A short time ago there was a discussion about the different EMs RCA
produced and when they were produced. The other day I was digging through
my sfiles and came across a copy of the August 1967 issue of the RCA
Scientific Instruments News which has pictures of all the models produced
and the year of introduction:
EMA 1939 I don't think this model was ever sold commercially.
I believe it was built in the RCA Labs for developmental uses
EMB 1940 This was the first commercial model
EMC 1944 This model had a horizontal column
EMT 1950 This was an inexpensive table model that was designed with
use in high schools and small colleges in mind.. As I recall
it had lenses made of permenant magnets to eliminate the need
for lens power supplies and to hold the cost down.
EMU 1944 This was probably RCA's most popular model. It was on their
leading EM for at least 10 years.
EMD 1948 This was an electron diffraction instrument, designed
specifically for obtaining ED patterns by the reflection from
solid surfaces at a grazing incidence.
EML 1954 This was the forerunner of the popular EM-U# and EM-U4 models,
but provided an accelerating voltage of only 50kV. It was
the model in which RCA pioneered the modern ergonomic layout
of controls, with a desk-like design.
EMU-3 1955 Similar in appearance to the EML, but providing 100 kV.
EMU-4 1966 A refinement of the EMU-3, providing a double condenser lens,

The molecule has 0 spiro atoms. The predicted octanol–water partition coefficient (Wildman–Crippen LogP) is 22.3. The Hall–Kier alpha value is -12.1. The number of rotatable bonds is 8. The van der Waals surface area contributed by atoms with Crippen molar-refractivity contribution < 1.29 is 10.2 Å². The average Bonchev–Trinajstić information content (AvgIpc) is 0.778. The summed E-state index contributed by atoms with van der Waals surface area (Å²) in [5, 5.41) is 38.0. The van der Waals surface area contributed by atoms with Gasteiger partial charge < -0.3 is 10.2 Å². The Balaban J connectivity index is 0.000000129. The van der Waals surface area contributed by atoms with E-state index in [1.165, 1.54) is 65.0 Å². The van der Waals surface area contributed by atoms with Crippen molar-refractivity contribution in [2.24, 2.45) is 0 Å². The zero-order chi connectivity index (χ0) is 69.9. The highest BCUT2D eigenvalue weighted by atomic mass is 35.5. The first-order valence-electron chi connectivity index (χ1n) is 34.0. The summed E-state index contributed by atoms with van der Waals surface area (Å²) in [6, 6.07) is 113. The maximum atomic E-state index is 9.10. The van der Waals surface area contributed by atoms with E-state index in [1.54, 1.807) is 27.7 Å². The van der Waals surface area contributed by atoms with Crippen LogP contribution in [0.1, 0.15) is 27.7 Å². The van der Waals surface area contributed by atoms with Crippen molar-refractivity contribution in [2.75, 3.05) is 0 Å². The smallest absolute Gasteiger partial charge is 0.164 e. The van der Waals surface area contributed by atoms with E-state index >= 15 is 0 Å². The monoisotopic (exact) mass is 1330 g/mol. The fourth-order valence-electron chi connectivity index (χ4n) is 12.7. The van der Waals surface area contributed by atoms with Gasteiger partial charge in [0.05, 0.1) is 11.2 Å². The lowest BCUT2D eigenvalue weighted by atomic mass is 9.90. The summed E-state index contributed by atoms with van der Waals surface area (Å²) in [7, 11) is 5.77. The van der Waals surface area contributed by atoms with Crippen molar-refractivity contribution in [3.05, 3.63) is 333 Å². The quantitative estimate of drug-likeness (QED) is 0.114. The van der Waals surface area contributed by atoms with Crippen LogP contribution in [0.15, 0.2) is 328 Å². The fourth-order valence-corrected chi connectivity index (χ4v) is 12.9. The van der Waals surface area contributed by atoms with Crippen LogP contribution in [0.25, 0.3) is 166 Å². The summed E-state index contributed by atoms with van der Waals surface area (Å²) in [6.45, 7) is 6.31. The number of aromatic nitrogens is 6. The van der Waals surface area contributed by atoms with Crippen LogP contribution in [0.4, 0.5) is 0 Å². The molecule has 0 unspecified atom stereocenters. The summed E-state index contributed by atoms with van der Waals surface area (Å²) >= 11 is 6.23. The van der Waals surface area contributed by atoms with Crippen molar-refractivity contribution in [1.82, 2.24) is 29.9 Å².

a specimen stage airlock system, etc.
RCA ceased marketing electron microscopes in 1969. I was President of
the EMSA that year and discussed the matter with James Hillier, one of the
pioneers in the field of electron microscopy, and a Vice President of RCA
at that time. He said that it was determined that RCA could make more
money selling records and related electronic devices than EMs, and so was
phasing out of the EM business.
The issue of RCA Scientific Instruments News in question also has a picture
of each model on the cover. I have had a copy run off in jpg format. I
understand that it is not appropriate to transmit such info via this list
server; however, if anyone would like a copy, let me know and I'll send it
to you individually.
Wilbur C. Bigelow, Prof. Emeritus
Materials Sci. & Engr., University of Michigan
Ann Arbor, MI 48109-2136 e-mail: email@example.com;